To add to this concept, students can make small 3-D clouds with string attached, write their feelings on the cloud, and watch the cloud float away (I hide it in a cupboard in my office, but you can always just walk away with the cloud for the student's visual memory). It can be helpful to hang the clouds in the office so students can "notice" the clouds whenever they visit (if your security alarm won't go off at night, of course!). Discussions can occur about how feelings can linger (i.e., storm clouds of anger that we feed, overcast clouds of enduring sadness), as well as what coping skills might be utilized to notice feelings without judgement and to encourage emotions to pass rather than linger.
I have read about identity maps as a tool that students can create completely on their own, but I have not done this yet. As I speak with a new student or one who may be seeing me individually, I either draw the map or have the student do it (depending on their age and ability). This helps me to get a better overall picture of the person with whom I am working. I also find that the visual focus and casual conversation centered on the student's every day life helps them to relax and build relationship with me as their counselor. Sometimes I ask what makes them most happy, sad, and frustrated, which can provide a great deal of information to me as the counselor. When I write the map, younger students often ask to add pictures to the map as we talk, which seems to bring further ownership to the process.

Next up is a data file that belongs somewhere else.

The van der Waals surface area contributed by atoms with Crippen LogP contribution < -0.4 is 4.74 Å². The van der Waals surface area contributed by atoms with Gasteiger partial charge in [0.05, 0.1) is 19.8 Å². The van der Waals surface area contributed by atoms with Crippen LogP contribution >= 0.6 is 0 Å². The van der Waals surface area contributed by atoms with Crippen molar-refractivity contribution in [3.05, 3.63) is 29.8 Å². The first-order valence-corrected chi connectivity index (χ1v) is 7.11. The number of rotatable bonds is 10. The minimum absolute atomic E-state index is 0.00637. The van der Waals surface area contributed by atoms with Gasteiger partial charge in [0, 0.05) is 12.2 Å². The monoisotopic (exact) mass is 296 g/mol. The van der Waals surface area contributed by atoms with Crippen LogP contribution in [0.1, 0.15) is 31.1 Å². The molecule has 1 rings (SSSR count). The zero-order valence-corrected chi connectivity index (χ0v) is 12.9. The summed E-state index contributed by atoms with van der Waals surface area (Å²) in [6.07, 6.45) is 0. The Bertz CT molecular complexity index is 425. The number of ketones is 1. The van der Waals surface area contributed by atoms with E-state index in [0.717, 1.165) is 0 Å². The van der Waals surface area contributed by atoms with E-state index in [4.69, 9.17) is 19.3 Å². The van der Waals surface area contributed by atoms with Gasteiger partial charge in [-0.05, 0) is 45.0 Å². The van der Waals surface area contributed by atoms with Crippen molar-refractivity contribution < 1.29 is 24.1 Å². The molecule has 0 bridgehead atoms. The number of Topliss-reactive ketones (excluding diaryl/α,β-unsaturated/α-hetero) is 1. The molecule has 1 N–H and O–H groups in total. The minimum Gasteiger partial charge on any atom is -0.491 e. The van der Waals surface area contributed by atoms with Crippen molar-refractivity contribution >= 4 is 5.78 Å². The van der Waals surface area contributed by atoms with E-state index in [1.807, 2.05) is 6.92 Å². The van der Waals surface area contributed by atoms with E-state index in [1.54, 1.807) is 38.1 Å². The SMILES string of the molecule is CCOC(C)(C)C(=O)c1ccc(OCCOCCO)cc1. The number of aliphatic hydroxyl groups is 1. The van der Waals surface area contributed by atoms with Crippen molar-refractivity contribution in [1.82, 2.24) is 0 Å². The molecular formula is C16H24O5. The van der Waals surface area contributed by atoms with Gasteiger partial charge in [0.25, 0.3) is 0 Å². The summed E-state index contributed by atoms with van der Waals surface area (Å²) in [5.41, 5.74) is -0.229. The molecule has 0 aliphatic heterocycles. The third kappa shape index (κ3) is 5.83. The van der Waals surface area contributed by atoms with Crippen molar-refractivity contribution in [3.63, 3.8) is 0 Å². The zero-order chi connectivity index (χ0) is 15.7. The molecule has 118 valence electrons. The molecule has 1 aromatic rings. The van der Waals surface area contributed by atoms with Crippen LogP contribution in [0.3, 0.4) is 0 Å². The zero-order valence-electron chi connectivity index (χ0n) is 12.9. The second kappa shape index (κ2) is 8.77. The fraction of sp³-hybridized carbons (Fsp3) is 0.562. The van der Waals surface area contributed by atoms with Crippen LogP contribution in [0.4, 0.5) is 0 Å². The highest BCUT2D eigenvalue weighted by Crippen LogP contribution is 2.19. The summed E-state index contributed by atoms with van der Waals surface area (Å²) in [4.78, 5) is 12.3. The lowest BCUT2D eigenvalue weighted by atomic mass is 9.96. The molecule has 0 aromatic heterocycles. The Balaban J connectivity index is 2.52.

During my elementary internship, the first grade teacher team had students create self portraits of their face. Students were instructed to fold the page into eighths. The chin was drawn at the one quarter fold, the mouth at the half, and the eyes around the three quarter fold. Students could choose the colors and the background. As I walked past the results, I found some striking representations in the students' choices of color, sizes of features, and location of features. I have since used this with students in counseling sessions and continue to marvel at the conversations that ensue after completion of their art work.
self as superhero
My soapbox: we do not allow children nearly enough space, time, or opportunity to imagine and create. This may be one of the most therapeutic techniques we can offer as counselors.
I find it most successful when the counseling office has a wide variety of art materials readily on hand:
* crayons, colored pencils, markers, oil crayons
* a variety of magazines & print materials
* a variety of paper (weight, color, size, etc)
* a scrap bucket full of treasures
* yarn, string, beads
* glue, mod-podge, tape,
* scissors (regular & craft styles)
* anything your crafty heart desires!